Jack Kerouac's last full-length novel, "Vanity of Duluoz", was a nostalgic college-age reverie depressingly out of sync with the rest of the world. His "On The Road" friend Neal Cassady died in this year, and Kerouac continued to drink himself closer and closer to death in his Florida hideaway. The Nixon Years Sex was big in The most sensational novel of was Philip Roth's "Portnoy's Complaint", a sexually charged neurotic comedy about a Jewish intellectual struggling to defeat his own repressive instincts, embodied in his overpowering mother.
David R. Reuben, M. In Charles Webb, author of the original novel "The Graduate", tried again with "Love, Roger", a circumspect love story about a shy adult male who, like the author, seemed more than anything else to want to disappear. A musical revue about sexual inhibitions called "Oh Calcutta" was a hit on Broadway in , and included a sketch by John Lennon and many contributions by a dramatist named Jacques Levy who would later help Bob Dylan write songs for the mid's album "Desire". In Kurt Vonnegut finally wrote the masterwork he seemed to have been skirting around for years, "Slaughterhouse-Five", in which he told the shocking story of his own experience as an American prisoner of war witnessing the firebombing of Dresden in World War II.
All the sci-fi trappings, weird aliens and time-travel fantasies in the world couldn't dampen the rage he channeled in this book, which became an instant classic and sealed his reputation. He had already tried this once before, in , but ruined whatever slim chance he had of winning by bizarrely attacking his wife with a knife during a fight at a campaign party. He didn't win the election in either, though at least this time he refrained from stabbing anyone, perhaps in deference to the peace movement.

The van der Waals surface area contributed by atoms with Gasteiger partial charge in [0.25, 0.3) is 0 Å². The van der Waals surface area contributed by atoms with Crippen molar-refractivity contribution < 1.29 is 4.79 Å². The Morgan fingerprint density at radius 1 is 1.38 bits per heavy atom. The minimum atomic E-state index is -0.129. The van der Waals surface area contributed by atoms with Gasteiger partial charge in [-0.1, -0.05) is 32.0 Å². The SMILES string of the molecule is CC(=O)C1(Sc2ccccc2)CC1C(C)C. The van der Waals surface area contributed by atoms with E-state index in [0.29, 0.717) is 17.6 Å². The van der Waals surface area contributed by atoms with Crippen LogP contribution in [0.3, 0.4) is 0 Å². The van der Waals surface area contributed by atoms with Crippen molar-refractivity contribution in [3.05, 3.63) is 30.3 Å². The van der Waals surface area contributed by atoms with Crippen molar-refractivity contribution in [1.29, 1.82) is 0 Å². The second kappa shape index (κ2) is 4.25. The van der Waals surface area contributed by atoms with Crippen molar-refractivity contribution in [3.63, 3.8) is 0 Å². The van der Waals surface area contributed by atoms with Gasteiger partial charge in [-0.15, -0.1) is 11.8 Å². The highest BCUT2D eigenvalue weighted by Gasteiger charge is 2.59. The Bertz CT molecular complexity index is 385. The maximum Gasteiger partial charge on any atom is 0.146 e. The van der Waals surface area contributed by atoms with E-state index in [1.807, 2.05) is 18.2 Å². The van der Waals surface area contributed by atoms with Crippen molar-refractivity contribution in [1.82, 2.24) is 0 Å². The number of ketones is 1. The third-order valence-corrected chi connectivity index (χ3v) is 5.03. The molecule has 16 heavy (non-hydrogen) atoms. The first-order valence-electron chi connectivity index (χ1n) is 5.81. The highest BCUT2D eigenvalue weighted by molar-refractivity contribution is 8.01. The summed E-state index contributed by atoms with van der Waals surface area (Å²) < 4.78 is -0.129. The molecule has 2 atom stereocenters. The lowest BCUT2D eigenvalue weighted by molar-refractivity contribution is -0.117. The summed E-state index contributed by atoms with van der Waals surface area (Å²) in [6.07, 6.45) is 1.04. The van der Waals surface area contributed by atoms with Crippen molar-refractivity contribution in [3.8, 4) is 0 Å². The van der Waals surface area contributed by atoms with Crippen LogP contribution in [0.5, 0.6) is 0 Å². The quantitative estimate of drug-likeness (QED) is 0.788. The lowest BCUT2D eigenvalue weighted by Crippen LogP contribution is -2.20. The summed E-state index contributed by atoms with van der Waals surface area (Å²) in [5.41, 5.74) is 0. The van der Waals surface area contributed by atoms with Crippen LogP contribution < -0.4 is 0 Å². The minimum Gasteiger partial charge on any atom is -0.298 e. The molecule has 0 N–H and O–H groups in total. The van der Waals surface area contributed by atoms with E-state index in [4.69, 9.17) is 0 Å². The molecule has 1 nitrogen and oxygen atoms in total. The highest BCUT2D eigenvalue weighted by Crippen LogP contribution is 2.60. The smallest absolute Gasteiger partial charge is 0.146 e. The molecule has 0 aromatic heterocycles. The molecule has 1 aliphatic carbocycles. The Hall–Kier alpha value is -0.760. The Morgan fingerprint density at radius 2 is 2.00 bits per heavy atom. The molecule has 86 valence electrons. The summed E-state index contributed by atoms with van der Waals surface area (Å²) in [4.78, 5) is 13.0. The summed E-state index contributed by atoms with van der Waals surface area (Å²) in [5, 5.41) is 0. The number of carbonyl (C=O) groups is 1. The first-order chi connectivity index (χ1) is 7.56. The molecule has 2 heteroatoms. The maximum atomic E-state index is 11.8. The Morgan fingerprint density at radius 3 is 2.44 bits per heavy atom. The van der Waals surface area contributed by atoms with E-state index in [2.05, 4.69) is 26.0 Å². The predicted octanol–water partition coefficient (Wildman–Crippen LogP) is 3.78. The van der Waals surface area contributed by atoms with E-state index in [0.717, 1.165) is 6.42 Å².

Joyce Carol Oates continued to hit her stride with "Them". Three major voices of African-American literature, all women, made their debuts in quick succession around this time. Toni Morrison first novel, "The Bluest Eye", was published in The Kent State shootings in May brought the popular American protest against the Vietnam war to it's most critical and dangerous moment. Two centuries earlier, British troops had shot and killed several civilians in what came to be known as the Boston Massacre.
Now, National Guard troops had shot four mild-mannered state university students to death in Ohio, and for a moment, every American had to face the possibility that the nation might succumb to fighting in the streets. The books published in this year do not clearly indicate the turmoil many Americans must have been feeling.
Another strange moment of violence occured in Japan on November 25, Years before, Yukio Mishima had written an acclaimed short story, "Patriotism", about a young soldier who is forced to commit hari-kari with his beautiful wife after a failed military coup. Yukio Mishima had gathered so many followers by that he attempted to stage a real-life political coup himself, occupying a governme nt building in Tokyo with his "army".